MoneyTapMERCY, JUSTICE AND WELFARE REFORM

By Stroma McDermott

On 5th March Oxford Place Methodist Centre hosted a multi-agency workshop on Welfare Reform. The presenters offered a powerful combination of statistics on the impact of Welfare Reform, the experience of testifiers and a theology that calls out for a Christian response. The Christian witness on the day reflects concerns of the Church nationally and internationally.

Impact of Welfare Reform on claimants in Leeds

  • Leeds has 55,000 working age benefit claimants and many are already affected by the reforms introduced since 1st April 2013
  • Under occupation measures (Bedroom tax) affects 6,600 tenants in Leeds, and as a result 2,500 children, with an average loss of benefit of £13 per week
  • Reduction in Council Tax support affects 27,000 claimants with an average weekly loss of £3.40
  • Overall Benefit Cap affects 307 claimants with a weekly loss of £47. The Cap has a disproportionate effect on larger families and so 1,444 children have been impacted

As well as impacting on claimants, Welfare Reform has also impacted on the Local Authority. For Leeds City Council and other social housing providers the reforms to date have resulted in rent arrears increases and an associated decrease in collection rates for Council Tax. In addition, there are increased requests for emergency help, growth of foodbanks, homelessness, and increasing payday and high cost lending. The impact on relationships, families, community cohesion and social care is harder to determine. Welfare reform therefore impacts the whole of the District. As the roll out for Universal Credit commences towards the end of 2015 it is likely these impacts will increase.

At the workshop, the voice of testifiers from the Leeds Poverty Truth Challenge was heard. They made real the experience of Job Seekers Allowance, under occupation measures and other impacts of changes. The testifiers’ experiences are not uncommon but are often not heard, yet without hearing them we cannot know the truth of poverty, and without their voices and influence on policy society runs the risk of making things worse. The Poverty Truth Challenge strap line is:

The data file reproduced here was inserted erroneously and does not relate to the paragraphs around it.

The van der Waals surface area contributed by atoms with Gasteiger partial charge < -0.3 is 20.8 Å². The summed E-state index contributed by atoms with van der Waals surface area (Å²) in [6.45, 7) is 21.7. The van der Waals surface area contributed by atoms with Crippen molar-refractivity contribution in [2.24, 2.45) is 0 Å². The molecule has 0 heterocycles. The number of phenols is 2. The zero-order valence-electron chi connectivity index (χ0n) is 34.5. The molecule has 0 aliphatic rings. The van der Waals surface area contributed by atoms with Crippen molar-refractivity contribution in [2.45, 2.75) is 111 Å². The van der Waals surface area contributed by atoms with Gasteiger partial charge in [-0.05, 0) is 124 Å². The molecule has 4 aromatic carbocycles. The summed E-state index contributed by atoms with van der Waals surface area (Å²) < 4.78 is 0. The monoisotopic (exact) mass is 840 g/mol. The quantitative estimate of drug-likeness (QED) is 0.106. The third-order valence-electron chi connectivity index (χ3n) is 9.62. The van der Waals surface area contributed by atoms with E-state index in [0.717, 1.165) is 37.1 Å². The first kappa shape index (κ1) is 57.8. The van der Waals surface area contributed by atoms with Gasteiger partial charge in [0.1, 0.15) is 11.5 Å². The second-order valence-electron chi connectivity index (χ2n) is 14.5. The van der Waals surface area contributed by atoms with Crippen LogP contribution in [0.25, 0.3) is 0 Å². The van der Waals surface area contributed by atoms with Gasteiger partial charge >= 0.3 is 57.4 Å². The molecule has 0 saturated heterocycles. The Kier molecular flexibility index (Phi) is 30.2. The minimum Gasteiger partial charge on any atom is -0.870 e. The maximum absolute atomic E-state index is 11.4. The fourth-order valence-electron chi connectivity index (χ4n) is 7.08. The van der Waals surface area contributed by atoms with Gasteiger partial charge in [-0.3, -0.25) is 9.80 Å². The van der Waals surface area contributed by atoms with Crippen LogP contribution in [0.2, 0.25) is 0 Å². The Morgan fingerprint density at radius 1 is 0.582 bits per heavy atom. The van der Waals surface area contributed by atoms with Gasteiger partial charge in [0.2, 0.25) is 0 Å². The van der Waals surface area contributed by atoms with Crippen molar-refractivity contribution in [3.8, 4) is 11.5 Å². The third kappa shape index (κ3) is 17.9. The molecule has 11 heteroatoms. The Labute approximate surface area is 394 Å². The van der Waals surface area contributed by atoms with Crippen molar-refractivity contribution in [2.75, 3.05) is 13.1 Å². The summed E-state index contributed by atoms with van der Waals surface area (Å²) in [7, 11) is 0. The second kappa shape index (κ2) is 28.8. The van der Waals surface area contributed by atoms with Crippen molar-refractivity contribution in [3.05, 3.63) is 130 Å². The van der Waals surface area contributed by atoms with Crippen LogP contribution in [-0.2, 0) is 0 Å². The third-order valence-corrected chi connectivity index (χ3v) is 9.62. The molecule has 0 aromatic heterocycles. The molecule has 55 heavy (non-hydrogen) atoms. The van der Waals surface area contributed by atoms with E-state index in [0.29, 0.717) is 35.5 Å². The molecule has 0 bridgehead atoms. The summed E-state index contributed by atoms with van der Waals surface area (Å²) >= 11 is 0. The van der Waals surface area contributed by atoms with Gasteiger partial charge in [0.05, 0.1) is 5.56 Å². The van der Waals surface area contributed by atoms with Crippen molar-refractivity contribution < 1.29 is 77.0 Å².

‘Nothing about us, without us, is for us’.

The Church both nationally and locally is responding practically to the changes but also in raising its voice to speak about the reforms, for example, the recent ecumenical report Time to Rethink Benefit Sanctions. The introduction of sanctions is one of the most controversial elements of the reforms. Those applying for and in receipt of benefits have claimant commitment agreements which makes receipt of benefits conditional on completing the requirements of the agreement. Failure to meet the terms of the commitment means claimants are sanctioned and their benefits cut or stopped for up to a month. Last year nationally there were 1,000,000 sanctions imposed with 1,300,000 people potentially subject to sanctions, and perhaps most worryingly 100 people nationally with severe mental illness are being sanctioned every day.

Niall Cooper, Director of Church Action on Poverty notes:

If you commit a crime, no criminal court in the UK is allowed to make you go hungry as a punishment. But if you are late for an appointment at the Jobcentre, they can remove all your income and leave you unable to feed you or your family”.